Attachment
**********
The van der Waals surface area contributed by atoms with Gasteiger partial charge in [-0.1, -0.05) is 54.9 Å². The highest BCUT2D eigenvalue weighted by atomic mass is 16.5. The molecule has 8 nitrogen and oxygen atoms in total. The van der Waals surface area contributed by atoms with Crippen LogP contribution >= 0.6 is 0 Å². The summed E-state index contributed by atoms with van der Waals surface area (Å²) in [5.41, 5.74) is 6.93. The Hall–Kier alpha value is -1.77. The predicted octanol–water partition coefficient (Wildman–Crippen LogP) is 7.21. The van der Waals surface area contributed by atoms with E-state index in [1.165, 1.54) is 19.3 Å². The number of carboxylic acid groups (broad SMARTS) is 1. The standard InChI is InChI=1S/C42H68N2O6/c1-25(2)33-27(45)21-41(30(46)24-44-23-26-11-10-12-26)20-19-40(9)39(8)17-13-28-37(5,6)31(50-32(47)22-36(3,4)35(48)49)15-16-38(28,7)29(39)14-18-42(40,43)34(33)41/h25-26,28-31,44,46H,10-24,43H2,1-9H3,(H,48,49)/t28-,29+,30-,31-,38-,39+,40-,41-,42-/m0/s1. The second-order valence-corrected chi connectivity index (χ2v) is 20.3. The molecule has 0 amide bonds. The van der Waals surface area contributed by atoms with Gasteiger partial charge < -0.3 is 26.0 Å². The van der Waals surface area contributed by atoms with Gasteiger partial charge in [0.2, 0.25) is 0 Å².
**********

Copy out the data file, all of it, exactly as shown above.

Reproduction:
The van der Waals surface area contributed by atoms with Gasteiger partial charge in [-0.1, -0.05) is 54.9 Å². The highest BCUT2D eigenvalue weighted by atomic mass is 16.5. The molecule has 8 nitrogen and oxygen atoms in total. The van der Waals surface area contributed by atoms with Crippen LogP contribution >= 0.6 is 0 Å². The summed E-state index contributed by atoms with van der Waals surface area (Å²) in [5.41, 5.74) is 6.93. The Hall–Kier alpha value is -1.77. The predicted octanol–water partition coefficient (Wildman–Crippen LogP) is 7.21. The van der Waals surface area contributed by atoms with E-state index in [1.165, 1.54) is 19.3 Å². The number of carboxylic acid groups (broad SMARTS) is 1. The standard InChI is InChI=1S/C42H68N2O6/c1-25(2)33-27(45)21-41(30(46)24-44-23-26-11-10-12-26)20-19-40(9)39(8)17-13-28-37(5,6)31(50-32(47)22-36(3,4)35(48)49)15-16-38(28,7)29(39)14-18-42(40,43)34(33)41/h25-26,28-31,44,46H,10-24,43H2,1-9H3,(H,48,49)/t28-,29+,30-,31-,38-,39+,40-,41-,42-/m0/s1. The second-order valence-corrected chi connectivity index (χ2v) is 20.3. The molecule has 0 amide bonds. The van der Waals surface area contributed by atoms with Gasteiger partial charge < -0.3 is 26.0 Å². The van der Waals surface area contributed by atoms with Gasteiger partial charge in [0.2, 0.25) is 0 Å².